Identify your weaknesses, find creative ways to leverage your strengths, and exploit both in a way that’s mutually beneficial for yourself and others.

Want to make it to the top? Seek guidance (and listen)

It was Wayne’s father, Walter, a telephone technician, who first noted his son’s passion for hockey. The elder Gretzky, himself a former junior hockey player, made sure to foster Wayne’s enthusiasm, building a rink in the backyard. He taught Wayne the basics of the game, had him run unorthodox drills, and, crucially, passed on early insights to ensure long-term success.

Walter believed that all athletes—from the superstars to those who stopped playing after
grade school—could glean life lessons from sports: the value of teamwork, healthy competition, coping mechanisms for pressure.

Walter passed these lessons along to his children, including Wayne’s brothers (two of whom were also drafted into the NHL) and his younger sister (a track and field star).

Find your Idols and Inspiration

Learn the history of how hard they worked to get to where they got to. It just does not happen overnight, you do not become good just because you think you are good, you become good because you are committed to getting better each and every day.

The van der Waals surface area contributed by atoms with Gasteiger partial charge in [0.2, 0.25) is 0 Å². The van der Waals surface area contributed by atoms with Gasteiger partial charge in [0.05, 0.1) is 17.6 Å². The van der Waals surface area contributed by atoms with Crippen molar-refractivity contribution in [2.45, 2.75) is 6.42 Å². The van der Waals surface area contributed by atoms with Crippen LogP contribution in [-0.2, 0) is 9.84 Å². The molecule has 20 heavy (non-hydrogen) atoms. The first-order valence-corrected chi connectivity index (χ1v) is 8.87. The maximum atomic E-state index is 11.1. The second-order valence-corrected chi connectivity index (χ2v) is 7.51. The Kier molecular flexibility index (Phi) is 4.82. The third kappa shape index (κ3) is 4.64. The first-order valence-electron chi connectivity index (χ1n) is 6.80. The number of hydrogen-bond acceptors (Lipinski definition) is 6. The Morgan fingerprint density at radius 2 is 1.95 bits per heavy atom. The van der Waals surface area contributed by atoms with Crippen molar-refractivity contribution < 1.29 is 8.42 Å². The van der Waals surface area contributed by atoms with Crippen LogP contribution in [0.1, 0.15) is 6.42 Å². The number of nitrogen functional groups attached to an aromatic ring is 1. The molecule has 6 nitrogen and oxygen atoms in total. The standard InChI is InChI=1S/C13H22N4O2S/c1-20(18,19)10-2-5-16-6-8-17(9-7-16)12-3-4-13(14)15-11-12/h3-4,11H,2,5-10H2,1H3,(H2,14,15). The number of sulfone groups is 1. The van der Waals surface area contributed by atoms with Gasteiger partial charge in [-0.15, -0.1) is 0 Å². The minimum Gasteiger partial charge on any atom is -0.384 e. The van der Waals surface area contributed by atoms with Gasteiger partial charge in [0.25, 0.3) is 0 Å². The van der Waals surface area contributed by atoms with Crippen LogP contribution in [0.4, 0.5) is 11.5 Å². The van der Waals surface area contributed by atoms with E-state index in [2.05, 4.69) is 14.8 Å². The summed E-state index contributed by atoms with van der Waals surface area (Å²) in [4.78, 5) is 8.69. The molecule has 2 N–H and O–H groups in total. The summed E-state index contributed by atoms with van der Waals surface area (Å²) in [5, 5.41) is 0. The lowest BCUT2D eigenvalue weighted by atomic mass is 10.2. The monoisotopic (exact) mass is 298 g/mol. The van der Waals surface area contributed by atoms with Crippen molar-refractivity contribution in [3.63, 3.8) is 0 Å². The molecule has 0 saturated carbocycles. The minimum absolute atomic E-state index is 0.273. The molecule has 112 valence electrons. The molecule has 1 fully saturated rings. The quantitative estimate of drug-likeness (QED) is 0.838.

“It’s important to find someone in your own field for you to emulate, to show you the right way to do things.”

“I do remember my dad at a young age saying, ‘Hmm, watch No. 9 play. He’s the best hockey player in the world,’ ” Wayne recalls. “And so when I started watching Gordie, that’s what I found about him that was so unique—he could do things on the ice that other players couldn’t.” At just 10 years old, Wayne got to meet his hockey idol at a charity event. Their bond was a fast and strong one. (Wayne still attributes much of his goal-scoring success to a tip Howe gave him that night, about how to shoot the puck on his backhand.)

Don’t underestimate the power of a mentor. The mentor-mentee dynamic can offer support, context, perspective, and real-time problem-solving that other relationships do not.

Recommended Reading List

The Game By Ken Dryden

Behind the Bench: Inside the Minds of Hockey’s Greatest Coaches By Craig Custance

Hockey Tough: A Winning Mental Game By Dr. Saul L. Miller